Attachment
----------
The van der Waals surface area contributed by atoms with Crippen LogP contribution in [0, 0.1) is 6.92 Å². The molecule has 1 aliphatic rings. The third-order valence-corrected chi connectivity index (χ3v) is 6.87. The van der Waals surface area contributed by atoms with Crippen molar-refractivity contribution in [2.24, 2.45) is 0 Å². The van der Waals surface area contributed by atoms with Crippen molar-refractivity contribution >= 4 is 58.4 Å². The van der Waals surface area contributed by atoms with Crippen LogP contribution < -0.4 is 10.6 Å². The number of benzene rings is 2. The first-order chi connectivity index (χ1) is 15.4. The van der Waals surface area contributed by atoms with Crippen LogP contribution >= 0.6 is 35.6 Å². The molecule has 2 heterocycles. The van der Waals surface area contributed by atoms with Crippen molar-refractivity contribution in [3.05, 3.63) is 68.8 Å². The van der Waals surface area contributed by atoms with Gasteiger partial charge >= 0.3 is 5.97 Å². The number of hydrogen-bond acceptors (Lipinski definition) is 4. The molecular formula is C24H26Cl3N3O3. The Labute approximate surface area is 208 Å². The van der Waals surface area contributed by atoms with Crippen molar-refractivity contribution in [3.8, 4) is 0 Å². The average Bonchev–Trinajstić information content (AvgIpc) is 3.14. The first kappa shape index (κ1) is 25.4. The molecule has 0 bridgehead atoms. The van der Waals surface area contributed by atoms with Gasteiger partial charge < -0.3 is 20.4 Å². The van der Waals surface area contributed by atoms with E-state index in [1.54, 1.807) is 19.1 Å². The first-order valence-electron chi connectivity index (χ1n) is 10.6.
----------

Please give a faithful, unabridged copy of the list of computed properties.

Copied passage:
The van der Waals surface area contributed by atoms with Crippen LogP contribution in [0, 0.1) is 6.92 Å². The molecule has 1 aliphatic rings. The third-order valence-corrected chi connectivity index (χ3v) is 6.87. The van der Waals surface area contributed by atoms with Crippen molar-refractivity contribution in [2.24, 2.45) is 0 Å². The van der Waals surface area contributed by atoms with Crippen molar-refractivity contribution >= 4 is 58.4 Å². The van der Waals surface area contributed by atoms with Crippen LogP contribution < -0.4 is 10.6 Å². The number of benzene rings is 2. The first-order chi connectivity index (χ1) is 15.4. The van der Waals surface area contributed by atoms with Crippen LogP contribution >= 0.6 is 35.6 Å². The molecule has 2 heterocycles. The van der Waals surface area contributed by atoms with Crippen molar-refractivity contribution in [3.05, 3.63) is 68.8 Å². The van der Waals surface area contributed by atoms with Gasteiger partial charge >= 0.3 is 5.97 Å². The number of hydrogen-bond acceptors (Lipinski definition) is 4. The molecular formula is C24H26Cl3N3O3. The Labute approximate surface area is 208 Å². The van der Waals surface area contributed by atoms with Crippen molar-refractivity contribution in [3.8, 4) is 0 Å². The average Bonchev–Trinajstić information content (AvgIpc) is 3.14. The first kappa shape index (κ1) is 25.4. The molecule has 0 bridgehead atoms. The van der Waals surface area contributed by atoms with Gasteiger partial charge < -0.3 is 20.4 Å². The van der Waals surface area contributed by atoms with E-state index in [1.54, 1.807) is 19.1 Å². The first-order valence-electron chi connectivity index (χ1n) is 10.6.